Referring to FIGS. 2, 3, and 4, it shows another version of FIG. 1 whereby the magnet 36 in a variant form 37 is secured to the body of the incus in a titanium dish 51. The distance between ear drum and unit 34 would be to 3 mm. Magnets 66 and 68 (SmCO5) secure unit 34 in each ear canal 20. The incus 26 would vibrate through the interaction of magnetic fields of coil 44 and magnet (SmCO5) 37 in a titanium dish 51 secured to the incus body with self tapping titanium screws (53) introduced in laser (not shown) created cavities 55.
Referring to FIG. 5, there is shown a second embodiment of the present invention, drawn to a totally concealed, partially implantable hearing device generally referred to as 50. The hearing device 50 includes a replaceable outer ear canal unit 52, a magnet 54 securely attached to a location on a bone in the ossicular chain of the ear 10, and supporting shaft 56. The supporting shaft 56 is shown in FIG. 5 as being located in a mastoid-attic cavity 58; other locations are possible as will be discussed later.
The outer ear canal unit 52 receives acoustic energy or sound waves collected by the pinna 18 and conveyed down the outer ear canal 20, much in the fashion of the previously discussed outer ear canal unit 34. Similarly, the unit 52 includes a microphone or transducer 60, an amplifier 62, and a power supply battery 64 whose relative positions, structure and functions are substantially identical to those of their counterparts 38, 40 and 42, respectively, in the unit 34. The unit 52 would also be encased and hermetically sealed in a silicone mold for ease of insertion and removal and for protection against corrosion from body fluids. However, in contrast to the unit 34, the outer ear canal unit 52 also contains an external induction coil or radio frequency wave signal transmitting antenna 66. The microphone 60, the amplifier 62 and the battery 64 receive, amplify and convert the sound waves received by the unit 52 into electrical signals representative thereof. These electrical signals are then sent to the external induction coil 66 which generates amplitude modulation (AM) radio frequency waves responsive to the acoustic energy or sound waves received by the unit 52.
Implanted under the skin of the wall of the outer ear canal 20 is an internal induction coil or radio frequency wave signal receiving antenna 68. Implantation of the internal induction coil 68 would typically be performed through a mastoidectomy approach, being laterally lodged in the posterior bony wall of the outer ear canal 20. The external induction coil 66 transcutaneously transmits the radio frequency waves, advantageously amplitude modulation (AM) radio frequency waves, representative of the sound waves received by the unit 52, to the internal induction coil 68. Wires 70 would interconnect the internal induction coil 68 to an electromagnetic driving coil 72 located adjacent to but spaced away from the magnet 54, which again is preferably a rare earth, samarium cobalt magnet. The electromagnetic driving coil 72 is supported by the supporting shaft 56. The electromagnetic driving coil 72 thus creates a first magnetic field, responsive to the sound waves or acoustic energy received by the unit 52, that interacts with the magnetic field created by the magnet 54, causing it and the bone in the ossicular chain to which it is attached to vibrate. As shown in FIG. 5, the bone in the ossicular chain could be a stapes bone 74; other bones in the ossicular chain are equally likely candidates.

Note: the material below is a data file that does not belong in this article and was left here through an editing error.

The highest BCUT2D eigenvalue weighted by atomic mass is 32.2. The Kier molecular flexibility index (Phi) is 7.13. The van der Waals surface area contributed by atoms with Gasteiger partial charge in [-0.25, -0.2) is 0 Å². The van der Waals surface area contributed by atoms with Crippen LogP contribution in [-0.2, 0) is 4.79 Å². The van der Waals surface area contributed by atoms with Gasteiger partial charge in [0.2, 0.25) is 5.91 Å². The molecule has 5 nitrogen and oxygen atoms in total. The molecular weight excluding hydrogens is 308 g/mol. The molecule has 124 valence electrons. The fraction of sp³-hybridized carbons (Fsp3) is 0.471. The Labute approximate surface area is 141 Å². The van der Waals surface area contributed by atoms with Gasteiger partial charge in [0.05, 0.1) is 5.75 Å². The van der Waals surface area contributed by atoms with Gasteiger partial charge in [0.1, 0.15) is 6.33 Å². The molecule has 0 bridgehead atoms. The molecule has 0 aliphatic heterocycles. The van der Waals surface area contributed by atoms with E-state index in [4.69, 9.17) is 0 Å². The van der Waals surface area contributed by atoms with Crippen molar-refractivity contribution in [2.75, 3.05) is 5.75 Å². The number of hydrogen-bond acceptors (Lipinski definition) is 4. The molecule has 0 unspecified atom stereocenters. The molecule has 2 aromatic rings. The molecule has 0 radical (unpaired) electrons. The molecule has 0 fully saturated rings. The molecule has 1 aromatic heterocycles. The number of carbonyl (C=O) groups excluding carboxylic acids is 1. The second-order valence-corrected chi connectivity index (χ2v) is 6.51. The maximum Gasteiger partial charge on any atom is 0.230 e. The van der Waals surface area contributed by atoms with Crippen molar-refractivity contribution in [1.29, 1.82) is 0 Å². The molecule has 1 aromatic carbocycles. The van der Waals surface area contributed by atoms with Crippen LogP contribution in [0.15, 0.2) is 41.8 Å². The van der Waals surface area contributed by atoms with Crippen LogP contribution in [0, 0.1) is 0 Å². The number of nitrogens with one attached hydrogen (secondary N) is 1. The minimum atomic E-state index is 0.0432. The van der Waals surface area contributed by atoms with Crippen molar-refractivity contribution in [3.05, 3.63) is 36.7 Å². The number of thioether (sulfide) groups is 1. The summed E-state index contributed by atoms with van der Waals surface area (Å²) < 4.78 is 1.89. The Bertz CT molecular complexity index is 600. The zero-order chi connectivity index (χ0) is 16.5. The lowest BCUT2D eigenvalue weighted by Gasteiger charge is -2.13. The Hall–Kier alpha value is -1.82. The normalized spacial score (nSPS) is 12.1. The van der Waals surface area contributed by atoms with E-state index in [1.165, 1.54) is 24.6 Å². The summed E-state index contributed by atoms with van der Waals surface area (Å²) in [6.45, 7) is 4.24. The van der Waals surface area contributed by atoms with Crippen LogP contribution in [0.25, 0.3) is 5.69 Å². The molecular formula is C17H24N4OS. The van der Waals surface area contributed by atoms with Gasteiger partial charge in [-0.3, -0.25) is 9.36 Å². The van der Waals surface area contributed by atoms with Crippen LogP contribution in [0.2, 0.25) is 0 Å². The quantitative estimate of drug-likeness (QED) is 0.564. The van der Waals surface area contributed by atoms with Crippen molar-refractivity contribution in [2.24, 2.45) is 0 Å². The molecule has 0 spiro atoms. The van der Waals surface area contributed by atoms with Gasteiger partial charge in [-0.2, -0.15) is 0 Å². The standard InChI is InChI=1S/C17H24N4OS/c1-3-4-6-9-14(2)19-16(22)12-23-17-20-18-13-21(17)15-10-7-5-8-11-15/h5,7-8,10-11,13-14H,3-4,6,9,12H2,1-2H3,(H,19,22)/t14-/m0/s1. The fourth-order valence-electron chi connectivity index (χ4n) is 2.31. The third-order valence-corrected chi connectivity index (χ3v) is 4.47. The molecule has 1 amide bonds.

The outer ear canal unit 52 would be inserted or removed from the outer ear canal 20 in a similar manner as described for the unit 34. However, to ensure that the unit's 52 external induction coil 66 is in approximate alignment with its counterpart internal induction coil 68, an external positioning magnet 76 is placed in the outer ear canal unit 52 near the outer surface thereof, while an internal positioning magnet 78 is implanted under the skin in the outer ear canal wall 20. The external and internal positioning magnets 76, 78, preferably also of the rare earth, samarium cobalt type, have magnetic fields that interact with each other, resulting in a holding force that holds the unit 52 at a selected position in the outer ear canal wall 20. Magnets 76 and 78 could also be used, in the first embodiment, to secure the outer ear canal unit 34 in the outer ear canal wall 20, if desired. The position of the external induction coil 66 and the external positioning magnet 76 on the unit 52 are chosen so that they are substantially adjacent their counterparts 68 and 78, respectively, implanted under the skin of the outer ear canal wall 20. Similarly, the microphone 60 is also arranged with respect to the external positioning magnet 76 and external induction coil 66 so that it faces the pinna 18 associated with the outer ear canal 20 which receives the unit 52 when the positioning magnets 76, 78 and the induction coils 66, 68 are substantially adjacent each other.